Theresia Tamelan arrived in Canberra just before the semester started to get ready for her PhD. Thress is from west Timor, and has already completed an MA in linguistics, and has presented at several major conferences on Dela, the westernmost Rote language. She will be working with us for the next four years on an Indonesian government scholarship.

Mark Donohue and his collaborator Dubi Nanda Dhakal have published the first dictionary of the Tsum language, from northern Nepal. Entitled 'A Tsum lexicon', the work includes maps, a phonology sketch, and sociolinguistic notes.

Roselind Wan is with the School of Literature, Languages and Linguistics on a 6-month Endeavour Fellowship, working on Kayan her mother tongue indigenous language from Sarawak for her PhD, expanding the indigenous language landscape at SLLL.

Staff, movements, visitors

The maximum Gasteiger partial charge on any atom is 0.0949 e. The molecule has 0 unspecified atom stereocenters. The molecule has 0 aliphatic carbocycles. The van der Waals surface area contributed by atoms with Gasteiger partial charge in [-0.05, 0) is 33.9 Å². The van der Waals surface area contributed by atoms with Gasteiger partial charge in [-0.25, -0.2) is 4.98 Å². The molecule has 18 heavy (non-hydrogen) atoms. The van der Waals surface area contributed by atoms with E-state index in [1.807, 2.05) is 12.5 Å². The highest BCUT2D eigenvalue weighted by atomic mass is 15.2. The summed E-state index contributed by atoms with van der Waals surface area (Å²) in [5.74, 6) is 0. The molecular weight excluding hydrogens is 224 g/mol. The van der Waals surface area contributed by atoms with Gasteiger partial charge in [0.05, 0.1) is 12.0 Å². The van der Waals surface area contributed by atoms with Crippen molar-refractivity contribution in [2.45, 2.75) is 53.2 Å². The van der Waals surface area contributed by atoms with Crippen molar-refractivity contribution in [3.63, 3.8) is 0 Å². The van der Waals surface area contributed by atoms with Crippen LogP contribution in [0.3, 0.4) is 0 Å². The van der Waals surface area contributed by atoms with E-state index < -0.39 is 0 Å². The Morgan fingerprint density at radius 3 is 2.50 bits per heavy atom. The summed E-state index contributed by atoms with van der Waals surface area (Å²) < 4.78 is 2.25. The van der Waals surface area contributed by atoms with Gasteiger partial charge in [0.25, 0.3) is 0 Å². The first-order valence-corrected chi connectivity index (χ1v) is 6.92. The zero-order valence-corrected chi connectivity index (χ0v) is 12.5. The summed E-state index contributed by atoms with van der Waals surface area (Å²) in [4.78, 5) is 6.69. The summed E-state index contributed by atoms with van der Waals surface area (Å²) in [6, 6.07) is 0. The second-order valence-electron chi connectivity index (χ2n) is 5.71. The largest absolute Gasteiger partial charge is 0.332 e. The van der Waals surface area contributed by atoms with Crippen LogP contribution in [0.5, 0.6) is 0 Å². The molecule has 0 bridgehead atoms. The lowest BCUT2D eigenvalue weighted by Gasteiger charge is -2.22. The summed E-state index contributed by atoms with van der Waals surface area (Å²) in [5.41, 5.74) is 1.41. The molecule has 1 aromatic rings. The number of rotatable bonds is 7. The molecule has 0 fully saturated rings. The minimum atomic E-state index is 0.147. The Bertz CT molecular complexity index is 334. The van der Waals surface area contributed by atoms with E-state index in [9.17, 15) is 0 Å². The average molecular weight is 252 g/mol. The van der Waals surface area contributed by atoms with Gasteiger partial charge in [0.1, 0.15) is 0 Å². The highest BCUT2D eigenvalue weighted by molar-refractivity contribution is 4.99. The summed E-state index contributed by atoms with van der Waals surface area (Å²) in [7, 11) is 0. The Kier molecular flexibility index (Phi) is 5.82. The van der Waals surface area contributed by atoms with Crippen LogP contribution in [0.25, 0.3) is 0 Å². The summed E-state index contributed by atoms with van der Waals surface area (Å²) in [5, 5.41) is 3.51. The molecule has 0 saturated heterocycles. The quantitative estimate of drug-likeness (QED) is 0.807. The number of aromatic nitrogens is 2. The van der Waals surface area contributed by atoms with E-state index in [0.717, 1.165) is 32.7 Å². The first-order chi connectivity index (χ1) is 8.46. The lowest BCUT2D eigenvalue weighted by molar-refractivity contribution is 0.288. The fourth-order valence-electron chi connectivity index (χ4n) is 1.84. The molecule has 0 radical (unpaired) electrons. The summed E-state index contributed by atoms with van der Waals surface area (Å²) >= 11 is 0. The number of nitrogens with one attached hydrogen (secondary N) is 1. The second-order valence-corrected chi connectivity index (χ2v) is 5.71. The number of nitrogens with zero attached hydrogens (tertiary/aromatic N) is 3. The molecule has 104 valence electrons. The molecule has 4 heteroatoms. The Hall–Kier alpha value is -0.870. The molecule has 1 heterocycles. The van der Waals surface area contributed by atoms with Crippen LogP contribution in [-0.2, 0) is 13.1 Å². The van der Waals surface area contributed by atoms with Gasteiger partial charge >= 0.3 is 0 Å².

Solène Inceoglu has accepted the position of Lecturer in French; she works in Applied Linguistics, and has a particular interest in the teaching of pronunciation; she currently has a position at the Rochester Institute of Technology.

Susy Macqueen, applied linguistics, has taken up a 5-year position in the School of Literature, Languages and Linguistics.

Bert Peeters, who was a visiting fellow at the School of Literature, Languages and Linguistics in 2015, has been offered a five-year honorary appointment (2016-2020).

Maïa Ponsonnet has joined the Linguistics Department at the University of Sydney, as a DECRA Post-doctoral Fellow. She will continue to work on emotions in languages of Western Arnhem Land, under the guidance of Nick Enfield.

Rena Torres Cacoullos visited the School of Literature, Languages and Linguistics for the month of January, while she works with Catherine Travis on their project on language contact in New Mexico.